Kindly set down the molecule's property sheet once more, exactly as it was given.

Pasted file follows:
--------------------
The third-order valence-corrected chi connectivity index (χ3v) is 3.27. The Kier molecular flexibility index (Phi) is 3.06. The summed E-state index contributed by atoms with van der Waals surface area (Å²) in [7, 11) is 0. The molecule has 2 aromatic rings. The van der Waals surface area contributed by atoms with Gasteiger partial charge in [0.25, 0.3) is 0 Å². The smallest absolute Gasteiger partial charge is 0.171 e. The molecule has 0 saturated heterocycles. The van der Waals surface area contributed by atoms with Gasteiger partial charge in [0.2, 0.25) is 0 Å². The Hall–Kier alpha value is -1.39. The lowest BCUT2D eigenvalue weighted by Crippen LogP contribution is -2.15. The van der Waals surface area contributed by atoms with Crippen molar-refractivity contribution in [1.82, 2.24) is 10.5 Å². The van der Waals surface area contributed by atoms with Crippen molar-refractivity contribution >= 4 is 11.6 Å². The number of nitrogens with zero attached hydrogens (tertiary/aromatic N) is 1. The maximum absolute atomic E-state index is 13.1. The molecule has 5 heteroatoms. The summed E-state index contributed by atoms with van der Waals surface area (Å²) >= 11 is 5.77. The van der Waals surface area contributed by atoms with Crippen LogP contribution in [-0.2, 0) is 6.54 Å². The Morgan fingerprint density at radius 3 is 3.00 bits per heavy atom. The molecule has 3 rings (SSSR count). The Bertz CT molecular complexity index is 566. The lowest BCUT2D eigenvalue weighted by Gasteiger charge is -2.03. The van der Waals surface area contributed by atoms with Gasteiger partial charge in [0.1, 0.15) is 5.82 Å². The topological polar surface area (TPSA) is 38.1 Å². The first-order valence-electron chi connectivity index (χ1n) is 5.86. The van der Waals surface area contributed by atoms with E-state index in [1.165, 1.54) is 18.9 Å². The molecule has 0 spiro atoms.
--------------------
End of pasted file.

The third-order valence-corrected chi connectivity index (χ3v) is 3.27. The Kier molecular flexibility index (Phi) is 3.06. The summed E-state index contributed by atoms with van der Waals surface area (Å²) in [7, 11) is 0. The molecule has 2 aromatic rings. The van der Waals surface area contributed by atoms with Gasteiger partial charge in [0.25, 0.3) is 0 Å². The smallest absolute Gasteiger partial charge is 0.171 e. The molecule has 0 saturated heterocycles. The van der Waals surface area contributed by atoms with Gasteiger partial charge in [0.2, 0.25) is 0 Å². The Hall–Kier alpha value is -1.39. The lowest BCUT2D eigenvalue weighted by Crippen LogP contribution is -2.15. The van der Waals surface area contributed by atoms with Crippen molar-refractivity contribution in [1.82, 2.24) is 10.5 Å². The van der Waals surface area contributed by atoms with Crippen molar-refractivity contribution >= 4 is 11.6 Å². The number of nitrogens with zero attached hydrogens (tertiary/aromatic N) is 1. The maximum absolute atomic E-state index is 13.1. The molecule has 5 heteroatoms. The summed E-state index contributed by atoms with van der Waals surface area (Å²) >= 11 is 5.77. The van der Waals surface area contributed by atoms with Crippen LogP contribution in [-0.2, 0) is 6.54 Å². The Morgan fingerprint density at radius 3 is 3.00 bits per heavy atom. The molecule has 3 rings (SSSR count). The Bertz CT molecular complexity index is 566. The lowest BCUT2D eigenvalue weighted by Gasteiger charge is -2.03. The van der Waals surface area contributed by atoms with Gasteiger partial charge in [0.1, 0.15) is 5.82 Å². The topological polar surface area (TPSA) is 38.1 Å². The first-order valence-electron chi connectivity index (χ1n) is 5.86. The van der Waals surface area contributed by atoms with E-state index in [1.165, 1.54) is 18.9 Å². The molecule has 0 spiro atoms.